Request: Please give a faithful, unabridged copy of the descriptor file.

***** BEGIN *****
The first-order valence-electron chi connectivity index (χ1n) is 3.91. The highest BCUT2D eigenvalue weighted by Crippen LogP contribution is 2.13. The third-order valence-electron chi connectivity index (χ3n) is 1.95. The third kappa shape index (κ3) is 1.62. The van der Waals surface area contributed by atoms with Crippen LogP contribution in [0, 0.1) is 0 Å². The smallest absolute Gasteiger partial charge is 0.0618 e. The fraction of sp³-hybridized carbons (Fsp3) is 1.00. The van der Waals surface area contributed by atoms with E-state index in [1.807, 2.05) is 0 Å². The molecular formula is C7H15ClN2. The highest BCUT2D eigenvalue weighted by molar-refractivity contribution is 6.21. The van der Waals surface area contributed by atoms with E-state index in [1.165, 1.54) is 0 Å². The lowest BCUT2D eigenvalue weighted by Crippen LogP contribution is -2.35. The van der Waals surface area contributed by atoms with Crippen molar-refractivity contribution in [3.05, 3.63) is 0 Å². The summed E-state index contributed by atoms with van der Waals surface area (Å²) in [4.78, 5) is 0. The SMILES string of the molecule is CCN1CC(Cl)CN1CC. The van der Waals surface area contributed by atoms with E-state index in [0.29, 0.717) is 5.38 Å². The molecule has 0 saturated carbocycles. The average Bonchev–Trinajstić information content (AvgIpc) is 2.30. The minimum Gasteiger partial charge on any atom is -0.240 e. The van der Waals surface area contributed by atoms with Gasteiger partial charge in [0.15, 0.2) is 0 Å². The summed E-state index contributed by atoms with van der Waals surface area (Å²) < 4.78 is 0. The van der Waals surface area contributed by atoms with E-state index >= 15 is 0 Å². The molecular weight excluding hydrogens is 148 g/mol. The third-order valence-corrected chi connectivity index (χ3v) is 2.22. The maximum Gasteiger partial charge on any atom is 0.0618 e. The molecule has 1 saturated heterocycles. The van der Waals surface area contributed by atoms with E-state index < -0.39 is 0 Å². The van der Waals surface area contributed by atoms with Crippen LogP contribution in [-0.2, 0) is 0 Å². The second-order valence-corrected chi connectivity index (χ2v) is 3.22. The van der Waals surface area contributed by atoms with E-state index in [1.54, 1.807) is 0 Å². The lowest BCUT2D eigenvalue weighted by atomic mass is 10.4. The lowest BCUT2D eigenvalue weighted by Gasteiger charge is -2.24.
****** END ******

The first-order valence-electron chi connectivity index (χ1n) is 3.91. The highest BCUT2D eigenvalue weighted by Crippen LogP contribution is 2.13. The third-order valence-electron chi connectivity index (χ3n) is 1.95. The third kappa shape index (κ3) is 1.62. The van der Waals surface area contributed by atoms with Crippen LogP contribution in [0, 0.1) is 0 Å². The smallest absolute Gasteiger partial charge is 0.0618 e. The fraction of sp³-hybridized carbons (Fsp3) is 1.00. The van der Waals surface area contributed by atoms with E-state index in [1.807, 2.05) is 0 Å². The molecular formula is C7H15ClN2. The highest BCUT2D eigenvalue weighted by molar-refractivity contribution is 6.21. The van der Waals surface area contributed by atoms with E-state index in [1.165, 1.54) is 0 Å². The lowest BCUT2D eigenvalue weighted by Crippen LogP contribution is -2.35. The van der Waals surface area contributed by atoms with Crippen molar-refractivity contribution in [3.05, 3.63) is 0 Å². The summed E-state index contributed by atoms with van der Waals surface area (Å²) in [4.78, 5) is 0. The SMILES string of the molecule is CCN1CC(Cl)CN1CC. The van der Waals surface area contributed by atoms with E-state index in [0.29, 0.717) is 5.38 Å². The molecule has 0 saturated carbocycles. The average Bonchev–Trinajstić information content (AvgIpc) is 2.30. The minimum Gasteiger partial charge on any atom is -0.240 e. The van der Waals surface area contributed by atoms with Gasteiger partial charge in [0.15, 0.2) is 0 Å². The summed E-state index contributed by atoms with van der Waals surface area (Å²) < 4.78 is 0. The van der Waals surface area contributed by atoms with E-state index >= 15 is 0 Å². The molecular weight excluding hydrogens is 148 g/mol. The third-order valence-corrected chi connectivity index (χ3v) is 2.22. The maximum Gasteiger partial charge on any atom is 0.0618 e. The molecule has 1 saturated heterocycles. The van der Waals surface area contributed by atoms with E-state index < -0.39 is 0 Å². The van der Waals surface area contributed by atoms with Crippen LogP contribution in [-0.2, 0) is 0 Å². The second-order valence-corrected chi connectivity index (χ2v) is 3.22. The van der Waals surface area contributed by atoms with E-state index in [1.54, 1.807) is 0 Å². The lowest BCUT2D eigenvalue weighted by atomic mass is 10.4. The lowest BCUT2D eigenvalue weighted by Gasteiger charge is -2.24.